I stood and watched as hundreds of men and women marched past, some with signs, some simply holding hands, mostly all celebrating in some fashion. Among them were family members and even the occasional clergymen with signs that said “We are with you.” I realized that even forty to fifty years ago, these people would have been beaten, outcast, and even arrested for their lifestyle. But just as those thoughts entered my brain, I heard a commotion directly across the street from me, just outside the Liberty Bell.
Of course: the hardcore Christian protesters. I wandered over to read their signs and hear what they had to say. The signs were the typical “You’re going to hell” stuff, which I find completely predictable. I won’t go too far into my thoughts here out of – well, let’s call it “respect” just to placate the sensitive – but it occurs to me that warnings of fire and brimstone aren’t the best way to make your point.
I listened to the “speaker”, who was shouting into a microphone. He was attempting to make the point that depression, guilt, and suicide are all rampant among the gay community, therefore that is proof that they feel badly for what they are doing and realize it’s a sin. In my head, I countered with the reasoning that perhaps those facts exist because guys like him stand on street corners making them feel badly about their way of life. But first of all, I am not the type of guy who gets involved in that sort of nonsense. I learned long ago that there is just no convincing some people and that kind of heavy change does not come quickly or easily. But another part of my silence in favor of observation was the setting. There we were, directly outside of the Liberty Bell museum, on the grounds of Independence Hall where Thomas Jefferson declared that all men are created equal and all have the right to life, liberty, and the pursuit of happiness. And here we were, just feet from where those words were publicly spoken for the first time, experiencing their message first hand. Cheesy? Perhaps. But it had a remarkable effect on me.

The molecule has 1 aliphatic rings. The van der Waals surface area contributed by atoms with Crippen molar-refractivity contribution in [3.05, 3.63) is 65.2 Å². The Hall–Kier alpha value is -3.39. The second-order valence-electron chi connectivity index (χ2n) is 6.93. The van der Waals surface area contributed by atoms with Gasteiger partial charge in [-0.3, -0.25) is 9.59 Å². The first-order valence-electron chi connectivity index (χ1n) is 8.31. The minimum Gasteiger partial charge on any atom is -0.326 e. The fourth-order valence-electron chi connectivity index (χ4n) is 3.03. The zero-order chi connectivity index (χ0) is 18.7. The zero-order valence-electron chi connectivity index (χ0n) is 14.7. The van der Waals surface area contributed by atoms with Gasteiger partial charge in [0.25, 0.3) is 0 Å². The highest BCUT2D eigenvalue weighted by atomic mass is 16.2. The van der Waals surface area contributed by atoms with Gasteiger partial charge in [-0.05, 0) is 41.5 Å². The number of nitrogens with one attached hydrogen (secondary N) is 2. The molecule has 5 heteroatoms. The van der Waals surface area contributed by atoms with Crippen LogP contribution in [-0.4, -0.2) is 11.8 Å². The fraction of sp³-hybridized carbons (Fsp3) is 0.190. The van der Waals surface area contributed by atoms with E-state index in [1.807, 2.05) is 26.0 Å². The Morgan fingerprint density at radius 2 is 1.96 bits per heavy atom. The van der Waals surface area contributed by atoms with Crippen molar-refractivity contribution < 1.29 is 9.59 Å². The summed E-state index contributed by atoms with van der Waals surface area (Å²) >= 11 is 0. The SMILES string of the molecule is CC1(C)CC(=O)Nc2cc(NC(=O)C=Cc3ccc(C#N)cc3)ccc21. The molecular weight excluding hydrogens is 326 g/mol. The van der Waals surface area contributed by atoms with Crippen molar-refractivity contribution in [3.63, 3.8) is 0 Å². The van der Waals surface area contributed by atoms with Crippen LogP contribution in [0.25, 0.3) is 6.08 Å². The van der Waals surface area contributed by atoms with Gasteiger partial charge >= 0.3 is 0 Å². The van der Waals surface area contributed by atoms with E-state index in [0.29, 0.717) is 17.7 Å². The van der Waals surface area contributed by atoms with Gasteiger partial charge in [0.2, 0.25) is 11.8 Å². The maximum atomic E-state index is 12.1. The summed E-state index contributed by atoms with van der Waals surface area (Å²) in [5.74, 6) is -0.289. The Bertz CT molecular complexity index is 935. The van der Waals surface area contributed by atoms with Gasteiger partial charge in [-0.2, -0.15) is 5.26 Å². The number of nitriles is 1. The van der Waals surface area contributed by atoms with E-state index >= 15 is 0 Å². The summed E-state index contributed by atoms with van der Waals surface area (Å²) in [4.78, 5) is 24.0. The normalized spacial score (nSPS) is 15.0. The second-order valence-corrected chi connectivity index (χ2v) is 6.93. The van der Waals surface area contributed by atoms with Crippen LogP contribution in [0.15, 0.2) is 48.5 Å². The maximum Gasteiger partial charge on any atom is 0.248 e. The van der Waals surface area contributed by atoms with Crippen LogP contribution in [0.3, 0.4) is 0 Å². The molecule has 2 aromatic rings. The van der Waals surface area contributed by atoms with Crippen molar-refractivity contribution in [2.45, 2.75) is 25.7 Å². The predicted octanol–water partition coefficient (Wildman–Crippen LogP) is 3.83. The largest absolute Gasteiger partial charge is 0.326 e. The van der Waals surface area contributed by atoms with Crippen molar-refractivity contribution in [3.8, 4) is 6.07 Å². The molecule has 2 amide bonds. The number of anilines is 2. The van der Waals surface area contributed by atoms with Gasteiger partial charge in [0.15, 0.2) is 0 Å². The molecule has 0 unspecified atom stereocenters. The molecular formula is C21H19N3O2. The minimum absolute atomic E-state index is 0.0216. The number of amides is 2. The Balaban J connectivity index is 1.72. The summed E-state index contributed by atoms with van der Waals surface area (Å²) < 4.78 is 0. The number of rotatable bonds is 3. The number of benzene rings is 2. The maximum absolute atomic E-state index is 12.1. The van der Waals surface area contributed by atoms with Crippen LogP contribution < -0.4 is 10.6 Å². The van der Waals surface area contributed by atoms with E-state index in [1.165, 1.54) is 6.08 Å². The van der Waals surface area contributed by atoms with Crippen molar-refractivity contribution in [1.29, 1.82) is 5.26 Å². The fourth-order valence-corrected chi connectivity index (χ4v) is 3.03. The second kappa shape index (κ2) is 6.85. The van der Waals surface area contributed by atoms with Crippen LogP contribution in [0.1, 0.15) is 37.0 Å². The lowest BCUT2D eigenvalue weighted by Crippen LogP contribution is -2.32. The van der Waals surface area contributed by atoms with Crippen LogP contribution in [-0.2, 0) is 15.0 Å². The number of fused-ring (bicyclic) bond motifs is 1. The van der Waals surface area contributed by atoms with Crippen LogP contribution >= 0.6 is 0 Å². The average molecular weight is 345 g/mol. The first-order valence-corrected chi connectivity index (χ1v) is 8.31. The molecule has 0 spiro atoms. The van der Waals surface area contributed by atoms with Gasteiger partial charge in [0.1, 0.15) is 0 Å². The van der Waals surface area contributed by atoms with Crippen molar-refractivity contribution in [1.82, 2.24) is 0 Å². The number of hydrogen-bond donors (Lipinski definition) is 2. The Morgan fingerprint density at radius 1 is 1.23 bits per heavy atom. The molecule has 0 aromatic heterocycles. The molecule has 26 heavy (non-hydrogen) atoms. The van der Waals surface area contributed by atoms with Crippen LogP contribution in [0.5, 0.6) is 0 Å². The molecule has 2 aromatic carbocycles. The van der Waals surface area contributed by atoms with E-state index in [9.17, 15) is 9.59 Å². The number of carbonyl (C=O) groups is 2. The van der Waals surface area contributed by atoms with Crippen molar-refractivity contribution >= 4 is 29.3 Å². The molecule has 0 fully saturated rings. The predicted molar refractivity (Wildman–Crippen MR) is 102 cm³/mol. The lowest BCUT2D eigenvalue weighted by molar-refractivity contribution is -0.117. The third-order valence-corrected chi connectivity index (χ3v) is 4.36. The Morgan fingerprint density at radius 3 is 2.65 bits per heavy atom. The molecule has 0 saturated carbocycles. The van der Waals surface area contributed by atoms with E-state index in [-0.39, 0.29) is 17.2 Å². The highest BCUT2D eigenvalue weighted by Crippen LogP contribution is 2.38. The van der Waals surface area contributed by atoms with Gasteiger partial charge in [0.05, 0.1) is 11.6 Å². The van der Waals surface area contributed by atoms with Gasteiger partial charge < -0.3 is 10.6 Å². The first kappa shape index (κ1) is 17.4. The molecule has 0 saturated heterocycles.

I turned and began to walk back to my hotel with all these thoughts in my head. As I made my way, I passed people from all walks of life and all coexisting in this incredible town. And just as I got a block from my destination, I was hit with another example.
Gathered on a makeshift stage at the edge of the sidewalk were a group of young black men, standing straight and mostly expressionless, almost Black Panther style. Lining the stage were signs, each with a different anti-religious message from Islam to Christianity to Judaism. In the middle of the stage was a man with a microphone belting out his message, quite passionately. As I stopped to observe, he hit me with the words, “The Christian church needs to be burned to the ground!” When the building behind me was first built, this man would have been executed on the spot for even mumbling those words. That day, people just walked by trying to ignore him as they checked the email on their Blackberries.
I made my way back up to my corner room on the 11th floor, opened the shades and looked down. I could faintly hear the man speak below as I picked up my laptop and began to write this entry. It was a remarkable day in a remarkable town in a remarkable country in a remarkable world.